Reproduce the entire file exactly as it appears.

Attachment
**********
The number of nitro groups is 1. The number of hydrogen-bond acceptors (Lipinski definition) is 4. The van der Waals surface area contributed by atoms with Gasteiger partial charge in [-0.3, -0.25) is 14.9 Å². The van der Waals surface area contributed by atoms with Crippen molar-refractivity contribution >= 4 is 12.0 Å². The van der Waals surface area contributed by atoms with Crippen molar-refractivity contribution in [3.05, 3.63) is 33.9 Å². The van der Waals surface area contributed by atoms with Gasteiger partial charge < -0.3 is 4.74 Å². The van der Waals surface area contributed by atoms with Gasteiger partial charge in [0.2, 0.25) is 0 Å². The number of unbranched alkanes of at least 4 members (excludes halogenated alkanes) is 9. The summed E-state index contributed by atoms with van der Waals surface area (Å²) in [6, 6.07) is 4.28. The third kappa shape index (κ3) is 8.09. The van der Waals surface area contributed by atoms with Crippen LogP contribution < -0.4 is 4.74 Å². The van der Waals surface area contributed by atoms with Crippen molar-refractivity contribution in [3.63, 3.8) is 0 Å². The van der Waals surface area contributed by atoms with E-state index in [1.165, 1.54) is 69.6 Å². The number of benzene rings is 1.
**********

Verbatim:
The number of nitro groups is 1. The number of hydrogen-bond acceptors (Lipinski definition) is 4. The van der Waals surface area contributed by atoms with Gasteiger partial charge in [-0.3, -0.25) is 14.9 Å². The van der Waals surface area contributed by atoms with Crippen molar-refractivity contribution >= 4 is 12.0 Å². The van der Waals surface area contributed by atoms with Crippen molar-refractivity contribution in [3.05, 3.63) is 33.9 Å². The van der Waals surface area contributed by atoms with Gasteiger partial charge < -0.3 is 4.74 Å². The van der Waals surface area contributed by atoms with Gasteiger partial charge in [0.2, 0.25) is 0 Å². The number of unbranched alkanes of at least 4 members (excludes halogenated alkanes) is 9. The summed E-state index contributed by atoms with van der Waals surface area (Å²) in [6, 6.07) is 4.28. The third kappa shape index (κ3) is 8.09. The van der Waals surface area contributed by atoms with Crippen LogP contribution < -0.4 is 4.74 Å². The van der Waals surface area contributed by atoms with Crippen molar-refractivity contribution in [3.63, 3.8) is 0 Å². The van der Waals surface area contributed by atoms with E-state index in [1.165, 1.54) is 69.6 Å². The number of benzene rings is 1.